(Update 2008-07-18 8:28 PT): This is apparently a “media release” not a “member release” meaning that the conference call is for members of the media (which is why SM, via Strong, received it). I guess that means that all you members planning on participating better beg off, unless you are members of the media as well, as those of us at the elite Savage Minds Headquarters are. But seriously, don’t call in and grief. Give the AAA and Dr. Low your attention and your respect if you do.
Strong forwarded this email yesterday on an AAA to discuss ethical and intellectual standards for Project Minerva. Imagining the variety of perspectives and disagreements (and as Culture Matters points out, people may be calling in from different time zones around the world), a conference call seems like a pretty difficult medium to handle so many people waiting to speak. Should the moderator allow for questions that is.
Anthropologists Critique Pentagon’s ‘Minerva’
Conference Call July 31, 2-3 pm
For Immediate Release:
July 16, 2008
Anthropologists have a long and, at times, troubled history of working with the military during times of conflict—from World War II to the present-day war on terror.
Recent controversies surrounding the Pentagon’s Human Terrain System, a $40 million program that embeds cultural advisors in combat brigades in Iraq and Afghanistan, have spilled over into new anxieties surrounding the Pentagon’s ‘Minerva’ program, a Defense Department
initiative to fund social science and humanities research in Pentagon-designated national security-related areas, including terrorism, religious fundamentalism and Chinese military and
Following a speech on April 14 by Defense Secretary Robert M Gates announcing his vision for Minerva, the American Anthropological Association (AAA) issued a letter from its president to address some concerns about the program. The letter called for a redirection of program management to external organizations that have extensive experience in peer-review and are familiar with the ethical standards and concerns of the anthropology discipline.
“Rigorous, balanced and objective peer review is the bedrock of successful and productive programs that sponsor academic research. Agencies such as NSF, NIH and NEH have decades of experience in building an infrastructure of respected peer reviewers who referee individual grant proposals and give their time to sit on panels,” President Low stated in the letter to key White House and congressional leaders.
On June 30, the National Science Foundation signed a memorandum of understanding (MOU) with the Defense Department, sealing the deal that the two agencies will cooperate on the management of Minerva for the next three years, with the possibility of an extended contract.
According to the MOU, research proposals will be evaluated by the NSF’s standard merit-review panels, but Pentagon officials will have decision-making power in deciding who sits on the panels. Research will not be classified and researchers are free to publish their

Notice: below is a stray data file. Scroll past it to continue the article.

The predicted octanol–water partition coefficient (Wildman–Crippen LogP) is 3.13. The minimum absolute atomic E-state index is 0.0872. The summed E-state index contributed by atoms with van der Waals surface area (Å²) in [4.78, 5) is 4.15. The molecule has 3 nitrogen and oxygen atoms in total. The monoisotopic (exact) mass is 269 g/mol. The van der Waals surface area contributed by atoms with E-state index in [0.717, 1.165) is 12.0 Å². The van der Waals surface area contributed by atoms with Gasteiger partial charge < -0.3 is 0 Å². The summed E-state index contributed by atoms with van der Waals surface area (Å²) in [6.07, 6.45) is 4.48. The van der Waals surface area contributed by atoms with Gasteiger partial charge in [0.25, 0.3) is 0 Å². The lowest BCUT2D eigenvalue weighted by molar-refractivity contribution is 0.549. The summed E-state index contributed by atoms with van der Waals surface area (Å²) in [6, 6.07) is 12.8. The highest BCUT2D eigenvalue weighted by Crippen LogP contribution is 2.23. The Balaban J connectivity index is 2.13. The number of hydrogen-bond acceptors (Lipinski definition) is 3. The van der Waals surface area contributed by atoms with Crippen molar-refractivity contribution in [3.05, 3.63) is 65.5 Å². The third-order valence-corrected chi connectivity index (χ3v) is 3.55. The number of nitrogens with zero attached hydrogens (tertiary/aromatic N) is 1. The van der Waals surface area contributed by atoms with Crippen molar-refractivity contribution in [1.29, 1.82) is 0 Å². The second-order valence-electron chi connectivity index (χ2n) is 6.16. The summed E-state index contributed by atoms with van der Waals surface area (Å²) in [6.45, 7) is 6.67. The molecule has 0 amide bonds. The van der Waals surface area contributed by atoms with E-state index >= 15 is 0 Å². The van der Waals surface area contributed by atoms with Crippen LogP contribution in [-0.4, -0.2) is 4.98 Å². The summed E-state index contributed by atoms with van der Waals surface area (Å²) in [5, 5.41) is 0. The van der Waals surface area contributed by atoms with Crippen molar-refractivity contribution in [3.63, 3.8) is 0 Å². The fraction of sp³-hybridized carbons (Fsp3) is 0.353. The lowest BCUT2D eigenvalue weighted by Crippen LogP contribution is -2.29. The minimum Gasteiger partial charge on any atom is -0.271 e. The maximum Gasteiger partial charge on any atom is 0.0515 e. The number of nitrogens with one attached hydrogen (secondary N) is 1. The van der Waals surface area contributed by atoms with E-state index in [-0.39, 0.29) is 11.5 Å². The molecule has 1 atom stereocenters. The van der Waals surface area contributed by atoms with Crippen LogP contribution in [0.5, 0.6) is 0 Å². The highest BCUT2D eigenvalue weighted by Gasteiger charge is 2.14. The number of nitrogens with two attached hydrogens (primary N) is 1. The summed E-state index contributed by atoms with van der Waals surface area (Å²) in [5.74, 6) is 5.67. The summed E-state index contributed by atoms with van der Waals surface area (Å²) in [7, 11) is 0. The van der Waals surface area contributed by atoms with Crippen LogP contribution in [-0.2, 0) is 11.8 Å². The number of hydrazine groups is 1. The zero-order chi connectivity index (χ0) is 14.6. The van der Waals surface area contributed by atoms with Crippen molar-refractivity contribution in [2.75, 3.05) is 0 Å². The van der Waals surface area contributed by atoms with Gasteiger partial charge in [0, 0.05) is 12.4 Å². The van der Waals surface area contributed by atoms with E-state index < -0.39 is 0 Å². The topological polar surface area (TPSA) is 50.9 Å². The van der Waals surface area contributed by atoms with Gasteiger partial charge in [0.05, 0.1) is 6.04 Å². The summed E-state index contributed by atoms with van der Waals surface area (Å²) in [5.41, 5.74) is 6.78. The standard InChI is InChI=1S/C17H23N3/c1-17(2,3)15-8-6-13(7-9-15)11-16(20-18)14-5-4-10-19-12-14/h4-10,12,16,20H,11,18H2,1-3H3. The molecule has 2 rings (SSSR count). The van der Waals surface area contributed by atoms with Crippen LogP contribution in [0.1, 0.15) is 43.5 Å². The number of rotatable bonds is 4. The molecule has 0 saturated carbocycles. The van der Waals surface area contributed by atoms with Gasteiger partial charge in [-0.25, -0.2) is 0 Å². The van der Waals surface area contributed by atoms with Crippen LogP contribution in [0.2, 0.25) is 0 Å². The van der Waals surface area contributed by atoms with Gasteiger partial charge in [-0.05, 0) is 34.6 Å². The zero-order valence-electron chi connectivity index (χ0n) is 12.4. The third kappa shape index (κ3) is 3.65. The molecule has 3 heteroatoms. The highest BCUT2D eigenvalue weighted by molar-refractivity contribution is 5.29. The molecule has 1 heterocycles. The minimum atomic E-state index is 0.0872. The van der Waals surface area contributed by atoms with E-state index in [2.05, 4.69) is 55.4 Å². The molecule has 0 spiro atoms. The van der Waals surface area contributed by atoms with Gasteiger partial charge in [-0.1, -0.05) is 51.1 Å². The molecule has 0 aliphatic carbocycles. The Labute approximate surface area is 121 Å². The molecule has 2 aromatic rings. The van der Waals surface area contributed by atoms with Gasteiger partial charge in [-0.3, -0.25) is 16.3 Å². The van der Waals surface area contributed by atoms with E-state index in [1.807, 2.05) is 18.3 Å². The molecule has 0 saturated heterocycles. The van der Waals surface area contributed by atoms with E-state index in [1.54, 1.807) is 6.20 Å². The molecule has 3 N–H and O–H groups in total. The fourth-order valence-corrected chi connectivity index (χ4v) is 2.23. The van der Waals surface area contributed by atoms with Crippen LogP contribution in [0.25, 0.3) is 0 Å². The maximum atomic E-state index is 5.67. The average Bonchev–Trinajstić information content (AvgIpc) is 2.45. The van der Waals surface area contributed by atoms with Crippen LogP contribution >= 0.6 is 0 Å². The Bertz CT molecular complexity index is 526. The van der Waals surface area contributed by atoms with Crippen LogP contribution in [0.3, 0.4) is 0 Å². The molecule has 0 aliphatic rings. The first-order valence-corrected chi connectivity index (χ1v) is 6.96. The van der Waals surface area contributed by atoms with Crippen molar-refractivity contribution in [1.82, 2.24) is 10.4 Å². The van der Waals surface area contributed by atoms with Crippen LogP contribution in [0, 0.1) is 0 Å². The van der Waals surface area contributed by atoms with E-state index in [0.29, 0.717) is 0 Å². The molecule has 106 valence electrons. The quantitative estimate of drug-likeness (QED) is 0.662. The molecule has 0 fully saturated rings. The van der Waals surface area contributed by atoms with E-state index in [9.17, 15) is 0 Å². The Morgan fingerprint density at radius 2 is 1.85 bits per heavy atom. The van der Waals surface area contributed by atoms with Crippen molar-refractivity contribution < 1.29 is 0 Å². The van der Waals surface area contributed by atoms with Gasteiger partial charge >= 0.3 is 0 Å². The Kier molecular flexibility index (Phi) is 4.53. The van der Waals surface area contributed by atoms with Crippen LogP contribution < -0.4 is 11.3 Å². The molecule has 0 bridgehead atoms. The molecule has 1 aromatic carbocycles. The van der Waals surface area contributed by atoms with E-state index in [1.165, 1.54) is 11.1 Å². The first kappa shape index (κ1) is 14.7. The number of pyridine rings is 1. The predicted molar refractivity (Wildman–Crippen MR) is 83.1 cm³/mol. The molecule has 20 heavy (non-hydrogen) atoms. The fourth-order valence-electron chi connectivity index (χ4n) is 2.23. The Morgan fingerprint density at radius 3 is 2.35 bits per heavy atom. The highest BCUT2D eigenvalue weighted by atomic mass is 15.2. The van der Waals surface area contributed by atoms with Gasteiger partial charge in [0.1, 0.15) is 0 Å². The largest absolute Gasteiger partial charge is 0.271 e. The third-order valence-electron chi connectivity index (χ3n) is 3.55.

Despite the AAA’s enthusiastic support for NSF involvement with Minerva, there remain concerns within the discipline that research will only be funded when it supports the Pentagon’s agenda. Other critics of the program, including the Network of Concerned Anthropologists, have raised concerns that the program would discourage research in other important areas and undermine the role of the university as a place for independent discussion and critique of
AAA President Setha Low will be discussing Minerva and the AAA’s reaction to the program during a conference call on Thursday, July 31 from 2-3 pm.
Following discussion on Minerva, the July 31 conference call will feature a discussion on the global food crisis with anthropologist Sol Katz, co-chair of the AAA Task Force on World Food Problems.
For more information or to sign up for the call, contact Jennifer Steffensen at 703-528-1902 x 3039 or firstname.lastname@example.org.
DoD Broad Agency Announcement:
Letter from AAA President Setha M Low:
Statement by the Network of Concerned Anthropologists:
NSF Press Release:
AAA President Setha M Low’s Web page:
Founded in 1902, the American Anthropological Association (AAA) is the
world’s largest professional organization of scholars and
practitioners in the field of anthropology. With over 10,000 members,
the Arlington, Virginia-based association includes archaeologists,
cultural anthropologists, biological (or physical) anthropologists,
linguists and applied anthropologists in universities and colleges,
research institutions, government agencies, museums, corporations and
non-profits throughout the world. AAA publishes 19 peer-reviewed
scholarly journals and conducts the largest annual meeting of
anthropologists in the world. For more information on the American
Anthropological Association, please visit http://www.aaanet.org.